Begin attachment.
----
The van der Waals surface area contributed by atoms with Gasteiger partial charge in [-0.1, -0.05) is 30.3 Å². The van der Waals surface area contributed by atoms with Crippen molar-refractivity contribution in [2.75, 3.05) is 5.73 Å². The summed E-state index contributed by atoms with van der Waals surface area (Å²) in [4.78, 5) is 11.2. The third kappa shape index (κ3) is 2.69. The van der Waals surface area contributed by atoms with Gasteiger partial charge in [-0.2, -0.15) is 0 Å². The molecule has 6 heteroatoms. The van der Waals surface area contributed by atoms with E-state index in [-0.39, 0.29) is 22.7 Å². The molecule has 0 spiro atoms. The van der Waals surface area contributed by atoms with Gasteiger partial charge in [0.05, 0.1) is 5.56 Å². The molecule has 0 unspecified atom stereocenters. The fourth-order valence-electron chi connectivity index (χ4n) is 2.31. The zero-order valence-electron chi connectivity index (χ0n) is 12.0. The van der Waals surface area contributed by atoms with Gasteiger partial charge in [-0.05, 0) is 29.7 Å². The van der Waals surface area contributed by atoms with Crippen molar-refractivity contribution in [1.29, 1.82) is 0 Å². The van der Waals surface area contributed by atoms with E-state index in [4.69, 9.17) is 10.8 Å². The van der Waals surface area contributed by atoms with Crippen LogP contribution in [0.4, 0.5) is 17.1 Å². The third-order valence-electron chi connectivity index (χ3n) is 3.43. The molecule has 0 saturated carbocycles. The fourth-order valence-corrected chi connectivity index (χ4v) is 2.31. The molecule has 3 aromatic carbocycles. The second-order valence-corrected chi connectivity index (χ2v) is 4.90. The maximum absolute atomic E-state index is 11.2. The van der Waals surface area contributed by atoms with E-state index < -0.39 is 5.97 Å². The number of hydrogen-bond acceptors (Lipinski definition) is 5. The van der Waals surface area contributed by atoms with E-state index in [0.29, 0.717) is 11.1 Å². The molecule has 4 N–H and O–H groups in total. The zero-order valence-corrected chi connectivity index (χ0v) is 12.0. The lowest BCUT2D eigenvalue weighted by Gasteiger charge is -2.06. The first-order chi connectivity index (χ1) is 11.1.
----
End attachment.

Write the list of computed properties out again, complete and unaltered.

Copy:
The van der Waals surface area contributed by atoms with Gasteiger partial charge in [-0.1, -0.05) is 30.3 Å². The van der Waals surface area contributed by atoms with Crippen molar-refractivity contribution in [2.75, 3.05) is 5.73 Å². The summed E-state index contributed by atoms with van der Waals surface area (Å²) in [4.78, 5) is 11.2. The third kappa shape index (κ3) is 2.69. The van der Waals surface area contributed by atoms with Gasteiger partial charge in [-0.2, -0.15) is 0 Å². The molecule has 6 heteroatoms. The van der Waals surface area contributed by atoms with E-state index in [-0.39, 0.29) is 22.7 Å². The molecule has 0 spiro atoms. The van der Waals surface area contributed by atoms with Gasteiger partial charge in [0.05, 0.1) is 5.56 Å². The molecule has 0 unspecified atom stereocenters. The fourth-order valence-electron chi connectivity index (χ4n) is 2.31. The zero-order valence-electron chi connectivity index (χ0n) is 12.0. The van der Waals surface area contributed by atoms with Gasteiger partial charge in [-0.05, 0) is 29.7 Å². The van der Waals surface area contributed by atoms with Crippen molar-refractivity contribution in [1.29, 1.82) is 0 Å². The van der Waals surface area contributed by atoms with E-state index in [4.69, 9.17) is 10.8 Å². The van der Waals surface area contributed by atoms with Crippen LogP contribution in [0.4, 0.5) is 17.1 Å². The third-order valence-electron chi connectivity index (χ3n) is 3.43. The molecule has 0 saturated carbocycles. The fourth-order valence-corrected chi connectivity index (χ4v) is 2.31. The molecule has 3 aromatic carbocycles. The second-order valence-corrected chi connectivity index (χ2v) is 4.90. The maximum absolute atomic E-state index is 11.2. The van der Waals surface area contributed by atoms with E-state index < -0.39 is 5.97 Å². The number of hydrogen-bond acceptors (Lipinski definition) is 5. The van der Waals surface area contributed by atoms with E-state index in [0.29, 0.717) is 11.1 Å². The molecule has 4 N–H and O–H groups in total. The zero-order valence-corrected chi connectivity index (χ0v) is 12.0. The lowest BCUT2D eigenvalue weighted by Gasteiger charge is -2.06. The first-order chi connectivity index (χ1) is 11.1.